When The Pensions Regulator’s revised Code of Practice set out Brighton’s view that there should be openness and collaboration between trustees and their sponsoring employers, employer groups such as the CBI welcomed the softer stance of trustees being asked to strike a balance between securing member benefits and the long term sustainability of the employer. This is a far cry from the earlier TPR advice to trustees to take a much more robust line with their sponsor.

Firstly – what is the employer covenant?

In a short article it’s difficult to capture all the components of the employer’s covenant – that will be discussed in future newsletters. Enough to say that the covenant is the sum of the ability of the sponsor to meet the cost of providing the pension promise to members and the willingness of the sponsor to actually do so.

As such the covenant can, and often does, change through economic cycles, think house builders, manufacturing companies although almost all companies are affected by economic and political changes to some extent or another. It follows then that trustees need to understand the sponsors covenant, to be able to understand the sponsor’s future business plan and how external factors can affect this.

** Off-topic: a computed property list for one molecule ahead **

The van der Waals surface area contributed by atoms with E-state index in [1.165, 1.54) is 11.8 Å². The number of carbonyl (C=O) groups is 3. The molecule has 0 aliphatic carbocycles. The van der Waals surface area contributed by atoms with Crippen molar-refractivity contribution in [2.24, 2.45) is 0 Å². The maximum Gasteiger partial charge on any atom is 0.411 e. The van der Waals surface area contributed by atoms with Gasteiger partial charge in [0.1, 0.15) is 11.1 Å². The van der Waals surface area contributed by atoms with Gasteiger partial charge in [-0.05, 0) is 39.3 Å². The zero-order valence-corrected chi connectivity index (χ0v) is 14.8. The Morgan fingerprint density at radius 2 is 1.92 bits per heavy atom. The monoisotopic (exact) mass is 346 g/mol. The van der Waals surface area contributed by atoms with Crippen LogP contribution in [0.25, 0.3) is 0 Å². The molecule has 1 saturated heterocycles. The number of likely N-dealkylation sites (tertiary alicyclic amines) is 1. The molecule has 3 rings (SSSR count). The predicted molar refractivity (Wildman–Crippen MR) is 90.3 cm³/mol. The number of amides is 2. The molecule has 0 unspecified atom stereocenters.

The lesson then is for trustees to keep tabs on the employer covenant on a regular basis. Good practice has meant an annual presentation from the sponsor to the Trustees. Best practice is a presentation twice a year, for listed companies tying into financial statements to the Stock Exchange.

Trustees don’t need to be part time finance directors to understand the sponsor’s covenant. Having a trustee who can read a set of accounts is certainly a plus but as importantly it’s about understanding when key contracts are up for review, which areas of business which are struggling or doing better than their competitors and the level of debt the sponsor is carrying.

As trustees we may be asked to sign Non-Disclosure agreements before the sponsor will share understandably market sensitive information There are other factors to consider, which is why there are specialist covenant advisers able and willing to assist trustees measure the sponsor’s covenant. Knowing how as trustees you can help yourself is where you should start before looking for further covenant advice.

Secondly – take a moment

If you think that your scheme could be better prepared for the future, we can help you as we have helped others; see our case studies. Why not contact us to find out more?

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